GET this: Only Carlos Yulo has earned an Olympic slot thus far. OK, include EJ Obiena, but n’yet for Nesthy Petecio.
Yulo, 19, made it to the 2020 Tokyo Olympics for topping the floor exercise in the 41st FIG Artistic Gymnastics last week in Stuttgart, Germany, making him also the first Filipino to become a world champ in the sport.
And Obiena? He was actually the first Filipino Tokyo qualifier after the 23-year-old cleared 5.81 meters for the pole vault gold last month in Chiara, Italy.
But why is boxer Petecio not in the Olympic mix when she also won the featherweight gold in the Women’s Worlds on the heels of Yulo’s astonishing feat?
That’s because the International Olympic Committee (IOC) had earlier withdrawn its recognition of Aiba, the world amateur boxing body that hosted Petecio’s event in Ulan-Ude, Russia.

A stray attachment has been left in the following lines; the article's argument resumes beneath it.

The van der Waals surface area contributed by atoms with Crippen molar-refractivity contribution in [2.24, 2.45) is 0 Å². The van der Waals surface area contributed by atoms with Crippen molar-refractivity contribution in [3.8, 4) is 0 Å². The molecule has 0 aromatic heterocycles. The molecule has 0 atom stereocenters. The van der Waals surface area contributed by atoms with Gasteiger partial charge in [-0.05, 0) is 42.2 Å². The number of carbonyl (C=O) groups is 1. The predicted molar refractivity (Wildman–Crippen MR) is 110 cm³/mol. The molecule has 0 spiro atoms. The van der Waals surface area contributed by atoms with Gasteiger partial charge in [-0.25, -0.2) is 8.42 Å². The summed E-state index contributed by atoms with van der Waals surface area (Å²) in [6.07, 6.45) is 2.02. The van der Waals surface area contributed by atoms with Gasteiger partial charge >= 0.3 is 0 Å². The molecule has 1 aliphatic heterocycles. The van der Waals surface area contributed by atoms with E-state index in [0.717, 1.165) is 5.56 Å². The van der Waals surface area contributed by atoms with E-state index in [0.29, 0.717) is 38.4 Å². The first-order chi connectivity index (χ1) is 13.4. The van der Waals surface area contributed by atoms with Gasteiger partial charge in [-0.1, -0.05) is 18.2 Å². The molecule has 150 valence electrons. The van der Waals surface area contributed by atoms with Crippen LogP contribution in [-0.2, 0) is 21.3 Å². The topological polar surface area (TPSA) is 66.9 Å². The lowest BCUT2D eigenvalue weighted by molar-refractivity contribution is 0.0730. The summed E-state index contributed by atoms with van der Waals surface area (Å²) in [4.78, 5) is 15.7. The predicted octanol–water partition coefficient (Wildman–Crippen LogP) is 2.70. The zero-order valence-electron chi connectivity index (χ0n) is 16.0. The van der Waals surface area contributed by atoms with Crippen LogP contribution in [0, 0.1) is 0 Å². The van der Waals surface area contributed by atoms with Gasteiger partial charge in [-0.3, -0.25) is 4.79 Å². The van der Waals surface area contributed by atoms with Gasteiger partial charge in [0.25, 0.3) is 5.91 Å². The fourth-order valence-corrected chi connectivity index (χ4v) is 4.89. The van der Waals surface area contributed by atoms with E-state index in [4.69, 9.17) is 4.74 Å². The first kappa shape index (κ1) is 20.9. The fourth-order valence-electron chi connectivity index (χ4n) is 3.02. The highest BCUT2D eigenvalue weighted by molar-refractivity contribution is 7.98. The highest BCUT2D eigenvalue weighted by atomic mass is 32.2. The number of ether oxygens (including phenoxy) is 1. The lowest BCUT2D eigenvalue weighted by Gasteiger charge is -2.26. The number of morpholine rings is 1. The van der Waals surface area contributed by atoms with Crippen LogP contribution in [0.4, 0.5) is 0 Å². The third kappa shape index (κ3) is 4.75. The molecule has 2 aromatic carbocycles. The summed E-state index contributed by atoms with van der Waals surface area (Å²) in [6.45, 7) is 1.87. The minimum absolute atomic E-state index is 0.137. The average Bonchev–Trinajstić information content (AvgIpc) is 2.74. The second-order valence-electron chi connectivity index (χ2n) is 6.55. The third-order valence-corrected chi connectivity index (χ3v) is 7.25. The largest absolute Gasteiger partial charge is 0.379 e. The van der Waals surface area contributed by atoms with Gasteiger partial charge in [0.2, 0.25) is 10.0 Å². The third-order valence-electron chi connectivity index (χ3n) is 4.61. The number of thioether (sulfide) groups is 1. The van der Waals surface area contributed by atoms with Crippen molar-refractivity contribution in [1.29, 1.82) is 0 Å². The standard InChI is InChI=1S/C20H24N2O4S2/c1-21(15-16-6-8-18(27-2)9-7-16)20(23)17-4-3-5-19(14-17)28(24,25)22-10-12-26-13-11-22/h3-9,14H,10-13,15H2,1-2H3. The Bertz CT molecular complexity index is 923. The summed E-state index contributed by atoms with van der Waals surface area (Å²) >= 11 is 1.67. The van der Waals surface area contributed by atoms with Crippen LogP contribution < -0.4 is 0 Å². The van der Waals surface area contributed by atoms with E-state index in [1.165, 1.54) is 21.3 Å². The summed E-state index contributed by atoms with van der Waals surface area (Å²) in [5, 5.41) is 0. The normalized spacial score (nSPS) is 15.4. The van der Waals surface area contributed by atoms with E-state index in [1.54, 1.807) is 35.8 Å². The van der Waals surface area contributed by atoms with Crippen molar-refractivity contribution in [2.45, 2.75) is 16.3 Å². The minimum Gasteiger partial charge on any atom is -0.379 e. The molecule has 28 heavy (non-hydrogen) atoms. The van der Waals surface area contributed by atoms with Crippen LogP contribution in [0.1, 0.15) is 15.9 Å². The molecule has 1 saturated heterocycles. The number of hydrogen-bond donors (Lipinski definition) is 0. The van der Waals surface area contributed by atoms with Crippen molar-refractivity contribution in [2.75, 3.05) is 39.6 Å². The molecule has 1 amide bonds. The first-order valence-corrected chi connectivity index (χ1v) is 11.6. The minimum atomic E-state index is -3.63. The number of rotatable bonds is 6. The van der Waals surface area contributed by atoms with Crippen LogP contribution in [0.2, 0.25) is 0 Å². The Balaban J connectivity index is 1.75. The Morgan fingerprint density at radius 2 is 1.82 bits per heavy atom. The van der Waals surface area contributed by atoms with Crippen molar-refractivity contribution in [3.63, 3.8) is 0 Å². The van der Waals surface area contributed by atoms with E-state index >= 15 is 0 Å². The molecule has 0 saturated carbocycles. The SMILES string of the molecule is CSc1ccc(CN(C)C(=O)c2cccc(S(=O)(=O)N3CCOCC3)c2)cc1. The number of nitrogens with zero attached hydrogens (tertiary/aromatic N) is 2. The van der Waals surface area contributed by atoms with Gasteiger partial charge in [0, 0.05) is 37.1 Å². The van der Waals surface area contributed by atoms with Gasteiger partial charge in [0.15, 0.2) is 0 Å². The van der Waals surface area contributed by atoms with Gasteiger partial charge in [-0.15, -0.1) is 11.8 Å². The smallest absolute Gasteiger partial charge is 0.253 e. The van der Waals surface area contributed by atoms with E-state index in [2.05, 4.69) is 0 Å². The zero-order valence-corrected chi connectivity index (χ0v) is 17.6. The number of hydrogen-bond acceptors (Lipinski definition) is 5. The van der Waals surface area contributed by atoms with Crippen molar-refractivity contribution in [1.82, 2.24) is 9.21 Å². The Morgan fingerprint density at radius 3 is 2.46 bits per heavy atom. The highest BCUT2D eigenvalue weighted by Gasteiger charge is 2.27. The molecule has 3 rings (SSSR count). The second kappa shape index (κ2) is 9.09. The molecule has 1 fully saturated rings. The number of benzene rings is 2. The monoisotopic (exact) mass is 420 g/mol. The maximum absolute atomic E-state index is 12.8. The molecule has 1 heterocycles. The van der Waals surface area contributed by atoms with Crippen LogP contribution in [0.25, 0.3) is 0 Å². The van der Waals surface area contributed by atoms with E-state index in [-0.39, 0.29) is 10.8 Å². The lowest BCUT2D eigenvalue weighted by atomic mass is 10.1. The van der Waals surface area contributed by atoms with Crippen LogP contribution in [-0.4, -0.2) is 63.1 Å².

Sore and fed up with Aiba’s leadership squabbles fueled by persistent cheating charges on its own tournaments rigged likewise consistently by alleged payoffs, the IOC disenfranchised Aiba and assumed control of boxing competitions in the 2020 Games.
That left Petecio, 27, and our other boxers scrambling for precious Tokyo slots in the IOC-sanctioned Olympic qualifiers in China in February and in France in May.
But already, for her golden effort, Petecio has earned at least P2 million like Yulo as incentives from the Philippine Sports Commission and the MVP Foundation. I believe Obiena had been amply rewarded as well?
And Hidilyn Diaz, our lone medalist (silver) in the 2016 Rio de Janeiro Games, has to also hurdle qualifying standards in the World Cup in Rome in January and in the Asian Championship in Kazakhstan in April to make it to Tokyo.
Diaz, 28, recently won world bronze medals but fell victim to new weightlifting rules on rankings as an offshoot to recurring doping issues plaguing the sport worldwide.
But like Petecio, Diaz should also clinch a Tokyo ticket—easily, if only because the Filipino athlete is toughest when challenged. Lunch to enliven the atmosphere?